The world is commemorating the centenary of the First World War, a conflict that claimed millions of lives, in an attempt to make sense of the fateful decisions that led to that war. The superpowers of the day sent their soldiers to fight in the belief that they would return in a few months’ time—only to realize that the war had descended into a quagmire of static trench warfare and chemical weapons that was to result in four years of horror.
At the beginning of the 20th century the world was in a state of turbulence, marked by a heated struggle over colonies and resources, growing tensions, and the emergence of new states with disputed borders. Tensions grew until the explosion came: the assassination of Archduke Franz Ferdinand of Austria at the hands of a Serbian nationalist extremist on June 28, 1914.
The irony is that 100 years after the First World War began, the world is now once again going through a turbulent era reminiscent of that of the early 20th century, as if the beginning of every century has to be a time of instability. Not only is the Middle East in turmoil, there is the Ukrainian–Russian crisis, which has turned out to be the most serious crisis facing Europe since the collapse and disintegration of the former Republic of Yugoslavia. The consequences of the Ukrainian crisis may be more serious, with Russia, a great military power, being at the forefront of the confrontation. There are also tensions between the two Asian giants, Japan and China, not to mention the North Korean crisis. Added to this is the wave of extremist–terrorist ideology that poses a serious threat to states at the hands of armed groups as opposed to regular armies and other state-affiliated groups.
Could it be possible that what we are witnessing is a prelude to a third world war, and that the world has not learned the lessons of the first two? The hypothetical answer that everyone seems to agree on is that this is unthinkable, because a war on such a scale would leave nothing intact and could destroy the whole of humanity, thanks to the superpowers’ arsenals of nuclear weapons. The reality is, however, such a war could take different forms and still cause unprecedented global tensions by means of small-scale conflicts and turmoil, as well as information and cyber warfare.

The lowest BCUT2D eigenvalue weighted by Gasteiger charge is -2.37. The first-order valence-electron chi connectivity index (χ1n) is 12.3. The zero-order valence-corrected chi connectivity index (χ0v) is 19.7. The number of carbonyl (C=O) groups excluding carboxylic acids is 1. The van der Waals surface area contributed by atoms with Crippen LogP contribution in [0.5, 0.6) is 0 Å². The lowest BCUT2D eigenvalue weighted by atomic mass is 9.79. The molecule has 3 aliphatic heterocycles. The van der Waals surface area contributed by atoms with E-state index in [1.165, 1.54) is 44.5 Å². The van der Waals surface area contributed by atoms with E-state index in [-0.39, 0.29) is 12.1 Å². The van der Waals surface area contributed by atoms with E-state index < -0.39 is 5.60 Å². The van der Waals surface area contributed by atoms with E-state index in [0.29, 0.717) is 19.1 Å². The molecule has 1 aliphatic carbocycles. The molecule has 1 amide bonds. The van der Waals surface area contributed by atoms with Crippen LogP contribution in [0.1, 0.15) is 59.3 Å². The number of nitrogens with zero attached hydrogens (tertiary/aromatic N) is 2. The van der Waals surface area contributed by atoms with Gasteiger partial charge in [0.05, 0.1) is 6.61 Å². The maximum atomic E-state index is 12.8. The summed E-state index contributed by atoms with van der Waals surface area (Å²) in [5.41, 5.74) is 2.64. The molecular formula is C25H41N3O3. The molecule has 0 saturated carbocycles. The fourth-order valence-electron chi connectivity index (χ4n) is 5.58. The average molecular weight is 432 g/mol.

The end of the First World War came with the Treaty of Versailles, which produced a fragile peace. A new world order based on the League of the Nations was also established. But the fragile peace did not hold, and the heavy financial sanctions imposed by the League of Nations on Germany caused the eruption of a more destructive Second World War less than 20 years later. It has to be noted that the two world wars led to the emergence of some positive phenomena, such as the gains women achieved after joining the job market to make up for the shortage of male workers and the emergence of new social ideas.
Like the First World War, the Second World War produced a new world order based on the United Nations and the Bretton Woods Agreement that established a number of international organizations, such as the World Bank and the International Monetary Fund, as well as a system overseen by the five major nuclear superpowers who are now the five permanent members of the UN Security Council.
The current world order seems to be in need of renewal, or to have reached the end of its useful life. The tensions and conflicts we are witnessing are signs of a need for new arrangements that suit the demands of the 21st century and include the emerging powers, some of whom are global economic giants or ones in the making. The world does not want a new war, but rather new settlements in order to stop superpowers from exploiting regional conflicts in order to settle scores at the expense of others.